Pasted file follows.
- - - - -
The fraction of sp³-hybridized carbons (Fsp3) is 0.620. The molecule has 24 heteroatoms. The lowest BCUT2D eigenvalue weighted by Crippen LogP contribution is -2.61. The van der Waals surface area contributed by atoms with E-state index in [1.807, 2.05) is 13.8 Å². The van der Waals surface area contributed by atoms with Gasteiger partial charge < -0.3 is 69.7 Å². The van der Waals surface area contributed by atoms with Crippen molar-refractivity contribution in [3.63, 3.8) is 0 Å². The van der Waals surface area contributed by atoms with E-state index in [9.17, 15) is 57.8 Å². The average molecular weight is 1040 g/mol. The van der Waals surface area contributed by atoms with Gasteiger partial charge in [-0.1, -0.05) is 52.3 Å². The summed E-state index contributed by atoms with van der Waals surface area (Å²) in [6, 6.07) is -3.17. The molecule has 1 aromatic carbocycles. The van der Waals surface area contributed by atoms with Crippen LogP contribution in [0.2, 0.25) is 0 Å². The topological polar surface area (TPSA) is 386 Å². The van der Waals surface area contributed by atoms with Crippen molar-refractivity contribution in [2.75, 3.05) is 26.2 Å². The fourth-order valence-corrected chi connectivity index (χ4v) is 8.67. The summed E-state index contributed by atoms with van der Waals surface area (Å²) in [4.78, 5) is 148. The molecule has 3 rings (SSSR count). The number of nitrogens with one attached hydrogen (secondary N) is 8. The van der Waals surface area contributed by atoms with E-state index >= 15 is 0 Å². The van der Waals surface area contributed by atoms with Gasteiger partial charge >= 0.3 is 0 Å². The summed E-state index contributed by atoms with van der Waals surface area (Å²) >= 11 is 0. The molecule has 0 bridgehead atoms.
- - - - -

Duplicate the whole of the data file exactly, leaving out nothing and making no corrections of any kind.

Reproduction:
The fraction of sp³-hybridized carbons (Fsp3) is 0.620. The molecule has 24 heteroatoms. The lowest BCUT2D eigenvalue weighted by Crippen LogP contribution is -2.61. The van der Waals surface area contributed by atoms with E-state index in [1.807, 2.05) is 13.8 Å². The van der Waals surface area contributed by atoms with Gasteiger partial charge < -0.3 is 69.7 Å². The van der Waals surface area contributed by atoms with Crippen molar-refractivity contribution in [3.63, 3.8) is 0 Å². The van der Waals surface area contributed by atoms with E-state index in [9.17, 15) is 57.8 Å². The average molecular weight is 1040 g/mol. The van der Waals surface area contributed by atoms with Gasteiger partial charge in [-0.1, -0.05) is 52.3 Å². The summed E-state index contributed by atoms with van der Waals surface area (Å²) in [6, 6.07) is -3.17. The molecule has 1 aromatic carbocycles. The van der Waals surface area contributed by atoms with Crippen LogP contribution in [0.2, 0.25) is 0 Å². The topological polar surface area (TPSA) is 386 Å². The van der Waals surface area contributed by atoms with Crippen molar-refractivity contribution in [2.75, 3.05) is 26.2 Å². The fourth-order valence-corrected chi connectivity index (χ4v) is 8.67. The summed E-state index contributed by atoms with van der Waals surface area (Å²) in [4.78, 5) is 148. The molecule has 3 rings (SSSR count). The number of nitrogens with one attached hydrogen (secondary N) is 8. The van der Waals surface area contributed by atoms with E-state index >= 15 is 0 Å². The van der Waals surface area contributed by atoms with Gasteiger partial charge >= 0.3 is 0 Å². The summed E-state index contributed by atoms with van der Waals surface area (Å²) >= 11 is 0. The molecule has 0 bridgehead atoms.